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Calendar No. 173
113th Congress Report
1st Session 113-95
NORTH FORK WATERSHED PROTECTION
September 10, 2013.--Ordered to be printed
Mr. Wyden, from the Committee on Energy and Natural Resources,
submitted the following
R E P O R T
[To accompany S. 255]
The Committee on Energy and Natural Resources, to which was
referred the bill (S. 255) to withdraw certain Federal land and
interests in that land from location, entry, and patent under
the mining laws and disposition under the mineral and
geothermal leasing laws, having considered the same, reports
favorably thereon with an amendment and recommends that the
bill, as amended, do pass.
The amendment is as follows:
On page 3, after line 2, add the following:
(c) Effect of Section.--Nothing in this section prohibits
the Secretary of the Interior from taking any action necessary
to complete any requirement under the National Environmental
Policy Act of 1969 (42 U.S.C. 4321 et seq.) or the Endangered
Species Act of 1973 (16 U.S.C. 1531 et seq.) required for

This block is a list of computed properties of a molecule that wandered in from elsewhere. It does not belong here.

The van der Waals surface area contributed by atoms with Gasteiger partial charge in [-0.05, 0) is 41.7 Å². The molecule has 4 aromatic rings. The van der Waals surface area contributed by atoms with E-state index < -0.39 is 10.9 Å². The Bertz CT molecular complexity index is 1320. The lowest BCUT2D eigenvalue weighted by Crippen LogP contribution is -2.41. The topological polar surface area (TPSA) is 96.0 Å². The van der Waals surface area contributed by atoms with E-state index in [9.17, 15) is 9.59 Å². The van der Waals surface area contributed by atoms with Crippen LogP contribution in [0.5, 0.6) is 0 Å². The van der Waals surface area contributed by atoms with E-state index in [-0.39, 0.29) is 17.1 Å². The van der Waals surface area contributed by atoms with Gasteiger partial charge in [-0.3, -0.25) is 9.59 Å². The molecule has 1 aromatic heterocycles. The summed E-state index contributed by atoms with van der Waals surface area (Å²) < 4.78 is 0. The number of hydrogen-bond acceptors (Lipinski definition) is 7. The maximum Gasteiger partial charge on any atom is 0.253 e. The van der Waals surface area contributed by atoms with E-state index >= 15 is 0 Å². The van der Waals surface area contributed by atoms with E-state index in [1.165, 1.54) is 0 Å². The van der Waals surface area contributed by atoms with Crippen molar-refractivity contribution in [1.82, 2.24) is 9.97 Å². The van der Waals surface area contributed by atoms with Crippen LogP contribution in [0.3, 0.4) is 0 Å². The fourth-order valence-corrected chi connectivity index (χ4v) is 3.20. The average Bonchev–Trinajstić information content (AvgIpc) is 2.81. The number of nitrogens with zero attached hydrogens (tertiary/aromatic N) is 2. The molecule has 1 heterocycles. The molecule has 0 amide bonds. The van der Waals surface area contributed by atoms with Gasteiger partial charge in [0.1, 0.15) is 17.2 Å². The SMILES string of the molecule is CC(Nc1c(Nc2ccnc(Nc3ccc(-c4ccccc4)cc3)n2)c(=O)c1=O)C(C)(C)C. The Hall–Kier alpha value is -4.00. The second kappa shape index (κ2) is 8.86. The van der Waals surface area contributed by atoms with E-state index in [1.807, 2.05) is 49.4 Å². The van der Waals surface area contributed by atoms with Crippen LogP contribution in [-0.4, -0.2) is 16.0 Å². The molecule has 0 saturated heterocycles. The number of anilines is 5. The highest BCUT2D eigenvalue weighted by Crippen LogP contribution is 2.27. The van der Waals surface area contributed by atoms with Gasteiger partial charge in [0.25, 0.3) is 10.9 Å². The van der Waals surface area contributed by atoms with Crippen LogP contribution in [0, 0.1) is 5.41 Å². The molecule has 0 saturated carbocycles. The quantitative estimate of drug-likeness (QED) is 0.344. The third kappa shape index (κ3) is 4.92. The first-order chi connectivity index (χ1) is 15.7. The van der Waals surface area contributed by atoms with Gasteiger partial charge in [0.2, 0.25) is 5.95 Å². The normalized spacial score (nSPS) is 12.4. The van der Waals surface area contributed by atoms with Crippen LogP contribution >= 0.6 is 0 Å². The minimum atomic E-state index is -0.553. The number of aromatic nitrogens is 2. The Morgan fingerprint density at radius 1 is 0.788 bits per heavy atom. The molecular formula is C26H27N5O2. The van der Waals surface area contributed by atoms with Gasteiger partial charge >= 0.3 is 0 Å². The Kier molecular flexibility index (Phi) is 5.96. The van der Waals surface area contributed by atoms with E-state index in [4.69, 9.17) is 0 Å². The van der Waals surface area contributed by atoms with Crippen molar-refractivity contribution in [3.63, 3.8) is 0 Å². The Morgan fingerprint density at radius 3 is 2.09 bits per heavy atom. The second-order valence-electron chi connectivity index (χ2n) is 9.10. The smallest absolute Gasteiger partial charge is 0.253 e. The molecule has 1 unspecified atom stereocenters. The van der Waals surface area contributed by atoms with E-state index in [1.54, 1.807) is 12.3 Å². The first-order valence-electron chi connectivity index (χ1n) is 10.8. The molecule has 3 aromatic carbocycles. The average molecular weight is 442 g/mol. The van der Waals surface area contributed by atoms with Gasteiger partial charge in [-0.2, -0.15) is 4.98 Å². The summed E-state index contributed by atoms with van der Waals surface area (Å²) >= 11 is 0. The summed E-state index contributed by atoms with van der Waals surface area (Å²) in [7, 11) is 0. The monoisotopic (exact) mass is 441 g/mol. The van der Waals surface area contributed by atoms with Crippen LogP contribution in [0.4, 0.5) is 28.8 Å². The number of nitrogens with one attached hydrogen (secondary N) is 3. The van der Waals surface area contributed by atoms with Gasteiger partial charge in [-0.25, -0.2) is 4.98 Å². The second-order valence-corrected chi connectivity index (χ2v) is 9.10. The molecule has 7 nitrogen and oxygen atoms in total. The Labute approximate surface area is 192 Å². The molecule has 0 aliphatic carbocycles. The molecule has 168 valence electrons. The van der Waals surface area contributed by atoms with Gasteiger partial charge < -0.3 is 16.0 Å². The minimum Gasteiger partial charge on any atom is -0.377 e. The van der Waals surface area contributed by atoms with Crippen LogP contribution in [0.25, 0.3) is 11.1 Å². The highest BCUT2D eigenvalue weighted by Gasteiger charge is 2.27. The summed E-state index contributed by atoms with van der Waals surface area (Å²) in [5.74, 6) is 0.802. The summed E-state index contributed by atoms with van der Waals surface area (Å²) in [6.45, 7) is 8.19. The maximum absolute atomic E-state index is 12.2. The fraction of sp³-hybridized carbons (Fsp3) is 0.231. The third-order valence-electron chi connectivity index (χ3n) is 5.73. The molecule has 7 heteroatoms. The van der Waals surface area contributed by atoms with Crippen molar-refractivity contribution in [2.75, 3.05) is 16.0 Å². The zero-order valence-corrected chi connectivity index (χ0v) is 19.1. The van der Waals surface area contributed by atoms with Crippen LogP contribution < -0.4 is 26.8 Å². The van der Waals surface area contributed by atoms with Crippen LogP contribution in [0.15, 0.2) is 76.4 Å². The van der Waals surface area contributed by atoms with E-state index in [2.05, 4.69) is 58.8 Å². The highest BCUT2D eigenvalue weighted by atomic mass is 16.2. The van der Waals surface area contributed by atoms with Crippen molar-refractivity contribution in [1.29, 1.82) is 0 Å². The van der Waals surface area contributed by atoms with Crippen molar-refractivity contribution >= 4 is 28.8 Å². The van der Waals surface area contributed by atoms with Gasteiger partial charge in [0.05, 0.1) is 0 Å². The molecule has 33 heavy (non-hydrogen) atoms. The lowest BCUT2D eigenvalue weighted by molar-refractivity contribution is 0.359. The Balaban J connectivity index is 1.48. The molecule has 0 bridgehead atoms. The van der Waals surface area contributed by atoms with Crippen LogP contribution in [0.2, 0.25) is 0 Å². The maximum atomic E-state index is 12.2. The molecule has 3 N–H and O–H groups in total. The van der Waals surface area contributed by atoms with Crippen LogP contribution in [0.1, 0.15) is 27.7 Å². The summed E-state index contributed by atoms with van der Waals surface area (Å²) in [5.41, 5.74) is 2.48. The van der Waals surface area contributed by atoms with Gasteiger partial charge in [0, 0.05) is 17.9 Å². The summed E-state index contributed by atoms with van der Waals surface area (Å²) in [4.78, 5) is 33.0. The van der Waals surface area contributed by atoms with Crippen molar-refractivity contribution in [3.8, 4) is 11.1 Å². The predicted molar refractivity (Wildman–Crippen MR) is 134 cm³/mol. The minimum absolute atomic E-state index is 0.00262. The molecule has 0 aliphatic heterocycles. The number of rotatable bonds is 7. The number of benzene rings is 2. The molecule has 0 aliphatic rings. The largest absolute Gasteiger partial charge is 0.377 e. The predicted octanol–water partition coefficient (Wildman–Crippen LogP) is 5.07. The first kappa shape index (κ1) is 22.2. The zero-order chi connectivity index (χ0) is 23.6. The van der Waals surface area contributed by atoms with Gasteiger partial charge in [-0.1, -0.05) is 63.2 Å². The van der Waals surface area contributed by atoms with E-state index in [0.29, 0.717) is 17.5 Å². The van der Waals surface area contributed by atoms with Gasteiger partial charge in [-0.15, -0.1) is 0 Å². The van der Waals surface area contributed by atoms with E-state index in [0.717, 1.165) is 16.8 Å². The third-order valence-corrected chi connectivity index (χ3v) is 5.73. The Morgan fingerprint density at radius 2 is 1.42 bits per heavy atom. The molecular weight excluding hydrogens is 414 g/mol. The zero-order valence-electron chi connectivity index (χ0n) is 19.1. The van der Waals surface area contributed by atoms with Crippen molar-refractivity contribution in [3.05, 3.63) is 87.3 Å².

permitting surface-disturbing activity to occur on any lease
issued before the date of enactment of this Act.
The purpose of S. 255 is to withdraw approximately 362,000
acres of Federal land located along the Flathead River in
northwestern Montana from the mining laws and mineral and
geothermal leasing laws.
BACKGROUND AND NEED
The North Fork of the Flathead River extends approximately
90 miles from its headwaters in southern British Columbia south
into Montana, where it forms the western boundary of Glacier
National Park. The Flathead River was designated as a component
of the National Wild and Scenic Rivers System in 1976.
Although the North Fork itself is protected under the Wild
and Scenic Rivers Act, the Canadian portion of the river and
the river's watershed are not protected. There have been
several mining or oil and gas development projects over the
years which have raised concerns about the potential impact on
the river's water quality.
In February 2010, the Province of British Columbia and the
State of Montana signed a Memorandum of Understanding to
preclude mining, oil and gas development, and coalbed methane
extraction in the Flathead. Under the agreement, mining, oil
and gas, coalbed methane, and coal development would be
prohibited within the basin. However, much of the North Fork's
watershed in Montana is Federal land.
S. 255 would withdraw, subject to valid existing rights,
the Federal lands designated on the map referenced in the bill